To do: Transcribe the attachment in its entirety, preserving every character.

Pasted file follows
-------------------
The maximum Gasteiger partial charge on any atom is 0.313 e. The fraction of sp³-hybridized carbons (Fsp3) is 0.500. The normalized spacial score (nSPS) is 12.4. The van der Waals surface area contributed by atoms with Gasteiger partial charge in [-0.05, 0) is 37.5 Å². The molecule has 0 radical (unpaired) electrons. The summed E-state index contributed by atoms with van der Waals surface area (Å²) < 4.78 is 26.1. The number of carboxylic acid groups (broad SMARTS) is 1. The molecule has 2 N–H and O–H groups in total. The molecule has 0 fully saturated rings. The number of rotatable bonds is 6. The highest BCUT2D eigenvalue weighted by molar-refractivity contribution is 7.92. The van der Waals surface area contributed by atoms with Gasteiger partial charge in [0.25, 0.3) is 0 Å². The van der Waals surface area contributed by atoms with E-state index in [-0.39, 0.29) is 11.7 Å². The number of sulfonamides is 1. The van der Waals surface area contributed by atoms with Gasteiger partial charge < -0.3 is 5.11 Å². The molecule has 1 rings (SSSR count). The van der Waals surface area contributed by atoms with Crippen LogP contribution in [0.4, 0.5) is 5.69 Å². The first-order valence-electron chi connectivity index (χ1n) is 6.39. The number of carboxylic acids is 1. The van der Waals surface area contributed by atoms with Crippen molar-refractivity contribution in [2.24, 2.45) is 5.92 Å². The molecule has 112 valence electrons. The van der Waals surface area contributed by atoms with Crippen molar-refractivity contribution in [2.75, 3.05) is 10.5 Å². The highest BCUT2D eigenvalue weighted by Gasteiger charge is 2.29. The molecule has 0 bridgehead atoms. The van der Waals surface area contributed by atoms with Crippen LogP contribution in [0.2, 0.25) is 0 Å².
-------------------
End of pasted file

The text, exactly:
The maximum Gasteiger partial charge on any atom is 0.313 e. The fraction of sp³-hybridized carbons (Fsp3) is 0.500. The normalized spacial score (nSPS) is 12.4. The van der Waals surface area contributed by atoms with Gasteiger partial charge in [-0.05, 0) is 37.5 Å². The molecule has 0 radical (unpaired) electrons. The summed E-state index contributed by atoms with van der Waals surface area (Å²) < 4.78 is 26.1. The number of carboxylic acid groups (broad SMARTS) is 1. The molecule has 2 N–H and O–H groups in total. The molecule has 0 fully saturated rings. The number of rotatable bonds is 6. The highest BCUT2D eigenvalue weighted by molar-refractivity contribution is 7.92. The van der Waals surface area contributed by atoms with Gasteiger partial charge in [0.25, 0.3) is 0 Å². The van der Waals surface area contributed by atoms with E-state index in [-0.39, 0.29) is 11.7 Å². The number of sulfonamides is 1. The van der Waals surface area contributed by atoms with Gasteiger partial charge < -0.3 is 5.11 Å². The molecule has 1 rings (SSSR count). The van der Waals surface area contributed by atoms with Crippen LogP contribution in [0.4, 0.5) is 5.69 Å². The first-order valence-electron chi connectivity index (χ1n) is 6.39. The number of carboxylic acids is 1. The van der Waals surface area contributed by atoms with Crippen molar-refractivity contribution in [2.24, 2.45) is 5.92 Å². The molecule has 112 valence electrons. The van der Waals surface area contributed by atoms with Crippen molar-refractivity contribution in [2.75, 3.05) is 10.5 Å². The highest BCUT2D eigenvalue weighted by Gasteiger charge is 2.29. The molecule has 0 bridgehead atoms. The van der Waals surface area contributed by atoms with Crippen LogP contribution in [0.2, 0.25) is 0 Å².